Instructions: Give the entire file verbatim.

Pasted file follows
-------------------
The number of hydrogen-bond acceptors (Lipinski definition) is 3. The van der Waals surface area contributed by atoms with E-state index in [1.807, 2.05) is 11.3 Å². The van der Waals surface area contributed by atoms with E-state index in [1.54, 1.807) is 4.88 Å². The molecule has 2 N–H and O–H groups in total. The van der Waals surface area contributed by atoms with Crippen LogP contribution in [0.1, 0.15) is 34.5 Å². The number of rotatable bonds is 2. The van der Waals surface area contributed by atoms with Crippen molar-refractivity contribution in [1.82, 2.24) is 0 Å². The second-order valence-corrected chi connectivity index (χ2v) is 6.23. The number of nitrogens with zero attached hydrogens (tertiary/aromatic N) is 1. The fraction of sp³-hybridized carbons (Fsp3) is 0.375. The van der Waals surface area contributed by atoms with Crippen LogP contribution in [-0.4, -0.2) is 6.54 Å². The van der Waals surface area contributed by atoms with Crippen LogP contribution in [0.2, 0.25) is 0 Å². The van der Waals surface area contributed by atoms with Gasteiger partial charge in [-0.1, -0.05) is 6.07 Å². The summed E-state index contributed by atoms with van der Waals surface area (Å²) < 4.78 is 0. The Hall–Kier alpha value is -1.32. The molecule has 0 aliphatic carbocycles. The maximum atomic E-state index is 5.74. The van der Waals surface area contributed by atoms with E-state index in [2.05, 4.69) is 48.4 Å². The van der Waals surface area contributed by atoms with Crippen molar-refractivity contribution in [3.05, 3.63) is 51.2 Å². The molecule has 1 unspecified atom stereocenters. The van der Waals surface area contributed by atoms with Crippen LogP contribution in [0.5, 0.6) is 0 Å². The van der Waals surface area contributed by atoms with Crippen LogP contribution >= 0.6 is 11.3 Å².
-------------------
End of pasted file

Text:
The number of hydrogen-bond acceptors (Lipinski definition) is 3. The van der Waals surface area contributed by atoms with E-state index in [1.807, 2.05) is 11.3 Å². The van der Waals surface area contributed by atoms with E-state index in [1.54, 1.807) is 4.88 Å². The molecule has 2 N–H and O–H groups in total. The van der Waals surface area contributed by atoms with Crippen LogP contribution in [0.1, 0.15) is 34.5 Å². The number of rotatable bonds is 2. The van der Waals surface area contributed by atoms with Crippen molar-refractivity contribution in [1.82, 2.24) is 0 Å². The second-order valence-corrected chi connectivity index (χ2v) is 6.23. The number of nitrogens with zero attached hydrogens (tertiary/aromatic N) is 1. The fraction of sp³-hybridized carbons (Fsp3) is 0.375. The van der Waals surface area contributed by atoms with Crippen LogP contribution in [-0.4, -0.2) is 6.54 Å². The van der Waals surface area contributed by atoms with Crippen LogP contribution in [0.2, 0.25) is 0 Å². The van der Waals surface area contributed by atoms with Gasteiger partial charge in [-0.1, -0.05) is 6.07 Å². The summed E-state index contributed by atoms with van der Waals surface area (Å²) < 4.78 is 0. The Hall–Kier alpha value is -1.32. The molecule has 0 aliphatic carbocycles. The maximum atomic E-state index is 5.74. The van der Waals surface area contributed by atoms with E-state index in [2.05, 4.69) is 48.4 Å². The van der Waals surface area contributed by atoms with Crippen molar-refractivity contribution in [3.05, 3.63) is 51.2 Å². The molecule has 1 unspecified atom stereocenters. The van der Waals surface area contributed by atoms with Crippen LogP contribution in [0.5, 0.6) is 0 Å². The van der Waals surface area contributed by atoms with Crippen LogP contribution >= 0.6 is 11.3 Å².